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Support local and help save businesses under threat, says Scotland Food and Drink chief

James Withers, Chief Executive of Scotland Food & Drink
James Withers, Chief Executive of Scotland Food & Drink

“The start of the year seems like a whole different world and a long, long time ago.” Along with the rest of us, James Withers, chief executive of Scotland Food and Drink, can scarcely believe the speed and the scale of the crisis the country now faces.

Back in January, when the extent of the coronavirus threat was not yet known, 2020 seemed a year of promise for the sector which is worth an estimated £14billion a year to the Scottish economy and incorporates almost 19,000 firms employing 115,000 people.

James said: “We were coming into 2020 on the back of a decade of momentum where food and drink in Scotland and its reputation had been growing; its markets were growing at home, right across the UK and right around the world so there was a real sense that Scotland’s food and drink brand had never been higher.

“We saw Brexit coming so that was a bit scary, we saw some real concerns about whether it was going to be possible to negotiate a trade deal by the year end, but nobody saw this coming. It’s really pulled the rug from large parts of the industry. The core ingredients of success are still there; talented people, amazing diversity of product and brilliant reputation, but we’ve got to get through the next three to six months of unprecedented disruption and change and hope that we’ve got the industry with the same strength and ingredients of success at the back end of the year.”

This time last year, the first fruit from Barnsmuir Farm, Kingsbarn was being picked.

The sector is made of many parts, ranging from farmed products including meat, fruit and vegetables and diary, to seafood, bakery, whiskies, craft gins, beers and more. All have been impacted by the sudden fall away in experts and the closure of hospitality businesses at home. For those serving the larger retailers, there was a sudden surge as panic buyers rushed to stock up but, says James, that demand too has now dipped.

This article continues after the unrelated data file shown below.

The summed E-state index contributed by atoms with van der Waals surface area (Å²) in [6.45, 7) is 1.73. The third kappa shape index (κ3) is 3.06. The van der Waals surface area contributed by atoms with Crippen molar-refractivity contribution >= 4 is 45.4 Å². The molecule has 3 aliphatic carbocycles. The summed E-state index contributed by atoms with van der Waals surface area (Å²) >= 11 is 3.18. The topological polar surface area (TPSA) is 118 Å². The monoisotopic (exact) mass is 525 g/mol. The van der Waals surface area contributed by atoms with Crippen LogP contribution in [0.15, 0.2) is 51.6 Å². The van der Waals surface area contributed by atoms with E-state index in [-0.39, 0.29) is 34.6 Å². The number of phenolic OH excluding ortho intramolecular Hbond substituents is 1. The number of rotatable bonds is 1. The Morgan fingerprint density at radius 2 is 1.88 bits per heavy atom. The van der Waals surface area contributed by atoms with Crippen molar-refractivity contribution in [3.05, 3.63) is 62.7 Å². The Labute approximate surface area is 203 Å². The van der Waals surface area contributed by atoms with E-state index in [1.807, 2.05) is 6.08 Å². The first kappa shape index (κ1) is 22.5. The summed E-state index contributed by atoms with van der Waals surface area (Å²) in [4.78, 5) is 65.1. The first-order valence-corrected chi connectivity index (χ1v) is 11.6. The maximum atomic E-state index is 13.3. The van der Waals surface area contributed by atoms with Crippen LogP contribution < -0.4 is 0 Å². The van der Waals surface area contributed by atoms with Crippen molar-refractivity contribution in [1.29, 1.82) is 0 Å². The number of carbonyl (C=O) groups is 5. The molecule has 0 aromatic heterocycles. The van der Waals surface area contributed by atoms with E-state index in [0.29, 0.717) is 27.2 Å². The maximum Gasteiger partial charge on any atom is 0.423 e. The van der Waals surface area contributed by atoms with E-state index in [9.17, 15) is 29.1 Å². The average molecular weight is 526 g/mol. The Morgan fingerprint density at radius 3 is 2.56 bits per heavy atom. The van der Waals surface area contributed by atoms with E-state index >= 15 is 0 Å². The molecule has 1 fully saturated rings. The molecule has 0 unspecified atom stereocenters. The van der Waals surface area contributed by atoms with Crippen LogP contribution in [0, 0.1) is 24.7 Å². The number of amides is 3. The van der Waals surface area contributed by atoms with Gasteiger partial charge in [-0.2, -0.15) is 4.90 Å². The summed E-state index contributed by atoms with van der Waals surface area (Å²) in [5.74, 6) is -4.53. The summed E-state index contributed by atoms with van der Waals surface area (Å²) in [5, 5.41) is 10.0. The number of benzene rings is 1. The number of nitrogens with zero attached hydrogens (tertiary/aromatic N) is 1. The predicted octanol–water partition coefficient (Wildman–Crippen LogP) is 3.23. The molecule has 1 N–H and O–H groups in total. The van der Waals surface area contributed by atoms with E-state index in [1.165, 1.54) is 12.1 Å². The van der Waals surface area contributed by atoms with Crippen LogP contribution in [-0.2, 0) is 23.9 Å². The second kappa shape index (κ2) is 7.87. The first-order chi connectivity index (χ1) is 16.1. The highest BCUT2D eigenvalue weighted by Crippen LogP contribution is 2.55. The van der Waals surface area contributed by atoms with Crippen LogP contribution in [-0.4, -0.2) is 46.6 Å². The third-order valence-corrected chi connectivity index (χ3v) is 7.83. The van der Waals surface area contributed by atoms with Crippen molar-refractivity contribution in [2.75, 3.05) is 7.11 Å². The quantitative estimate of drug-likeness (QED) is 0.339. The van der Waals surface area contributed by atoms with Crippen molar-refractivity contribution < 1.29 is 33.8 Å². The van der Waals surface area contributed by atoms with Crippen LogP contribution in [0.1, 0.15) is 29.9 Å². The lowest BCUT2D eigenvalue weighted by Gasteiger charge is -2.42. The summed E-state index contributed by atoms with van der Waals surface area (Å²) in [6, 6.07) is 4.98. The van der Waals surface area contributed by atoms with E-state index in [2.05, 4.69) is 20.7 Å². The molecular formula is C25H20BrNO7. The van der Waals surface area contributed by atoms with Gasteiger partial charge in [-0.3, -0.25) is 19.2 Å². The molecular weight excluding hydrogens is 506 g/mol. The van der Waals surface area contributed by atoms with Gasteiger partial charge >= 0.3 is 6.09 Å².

He said: “One of the areas that has kept going at a remarkable pace just a week to 10 days ago was the retail sector. If you were selling into the big supermarkets they were going like a fair as we all know, but that has now started to slow down and gone back to the levels of buying pre coronavirus which means the pain being felt by businesses who have a mix of hospitality and retail has become a lot more stark.

“There’s been a big change in the last two weeks. The week before last sales of groceries were actually down on the same period the year before. The new figures this week I would expect will be broadly the same and that’s because people have stockpiled products so they’re now working through full fridges and freezers so there’s that alongside the restrictions which mean you’re only going out once a day for essentials. So whilst retail was a story of record sales – beyond anything that’s been seen even at Christmas – it’s now back to broadly where we were in a normal week.”

The sad reality now, he fears, is that some firms will not survive. To limit closures and give Scottish businesses the best chance for recovery, James is calling on consumers to support local food and drink producers. And he says more support from the Government will be needed to avoid disastrous outcomes for the sector.

“The big plea to the general public out there, and by and large this seems to be happening, is to support your local producers at the moment. Just like so many businesses across the economy we’re trying to adjust to massive disruption and the kind of disruption that could be fatal to some really really good businesses, producing really good products. So support local, and that might mean shopping in a different way, getting direct deliveries. It might mean that when we do make that daily essential trip to the supermarket we look out for Scottish products on the shelves.

“In terms of Government support we’re seeing the kind of State intervention in the labour market and businesses that we’ve never seen before; being able to furlough workers, holidays on rates across hospitality and retail, albeit extending that into food and drink manufacturing might be a step required too.